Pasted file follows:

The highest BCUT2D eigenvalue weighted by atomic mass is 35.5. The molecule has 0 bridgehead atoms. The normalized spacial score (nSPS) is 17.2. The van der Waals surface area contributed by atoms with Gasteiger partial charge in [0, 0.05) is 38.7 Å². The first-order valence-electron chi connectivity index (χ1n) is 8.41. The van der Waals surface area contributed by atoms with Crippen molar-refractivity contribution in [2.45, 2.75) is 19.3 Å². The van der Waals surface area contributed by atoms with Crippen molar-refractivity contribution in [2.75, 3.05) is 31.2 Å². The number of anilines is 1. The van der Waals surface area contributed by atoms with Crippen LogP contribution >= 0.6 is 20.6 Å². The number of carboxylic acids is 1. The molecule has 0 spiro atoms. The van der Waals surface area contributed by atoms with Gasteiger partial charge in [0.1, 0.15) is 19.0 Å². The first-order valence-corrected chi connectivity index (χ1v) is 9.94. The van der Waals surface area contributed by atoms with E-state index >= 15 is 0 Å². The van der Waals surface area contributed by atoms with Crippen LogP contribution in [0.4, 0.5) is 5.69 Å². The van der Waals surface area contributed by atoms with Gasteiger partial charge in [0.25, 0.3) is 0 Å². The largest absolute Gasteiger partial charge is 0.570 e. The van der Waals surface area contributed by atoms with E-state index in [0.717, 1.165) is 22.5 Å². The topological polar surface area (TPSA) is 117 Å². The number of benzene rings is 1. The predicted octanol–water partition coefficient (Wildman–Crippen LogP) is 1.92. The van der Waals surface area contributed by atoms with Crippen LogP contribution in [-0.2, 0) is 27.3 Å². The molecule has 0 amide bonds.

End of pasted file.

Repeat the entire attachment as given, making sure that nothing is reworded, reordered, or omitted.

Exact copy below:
The highest BCUT2D eigenvalue weighted by atomic mass is 35.5. The molecule has 0 bridgehead atoms. The normalized spacial score (nSPS) is 17.2. The van der Waals surface area contributed by atoms with Gasteiger partial charge in [0, 0.05) is 38.7 Å². The first-order valence-electron chi connectivity index (χ1n) is 8.41. The van der Waals surface area contributed by atoms with Crippen molar-refractivity contribution in [2.45, 2.75) is 19.3 Å². The van der Waals surface area contributed by atoms with Crippen molar-refractivity contribution in [2.75, 3.05) is 31.2 Å². The number of anilines is 1. The van der Waals surface area contributed by atoms with Crippen LogP contribution >= 0.6 is 20.6 Å². The number of carboxylic acids is 1. The molecule has 0 spiro atoms. The van der Waals surface area contributed by atoms with Gasteiger partial charge in [0.1, 0.15) is 19.0 Å². The first-order valence-corrected chi connectivity index (χ1v) is 9.94. The van der Waals surface area contributed by atoms with E-state index >= 15 is 0 Å². The van der Waals surface area contributed by atoms with Crippen LogP contribution in [0.4, 0.5) is 5.69 Å². The van der Waals surface area contributed by atoms with Gasteiger partial charge in [0.25, 0.3) is 0 Å². The largest absolute Gasteiger partial charge is 0.570 e. The van der Waals surface area contributed by atoms with E-state index in [0.717, 1.165) is 22.5 Å². The topological polar surface area (TPSA) is 117 Å². The number of benzene rings is 1. The predicted octanol–water partition coefficient (Wildman–Crippen LogP) is 1.92. The van der Waals surface area contributed by atoms with Crippen LogP contribution in [-0.2, 0) is 27.3 Å². The molecule has 0 amide bonds.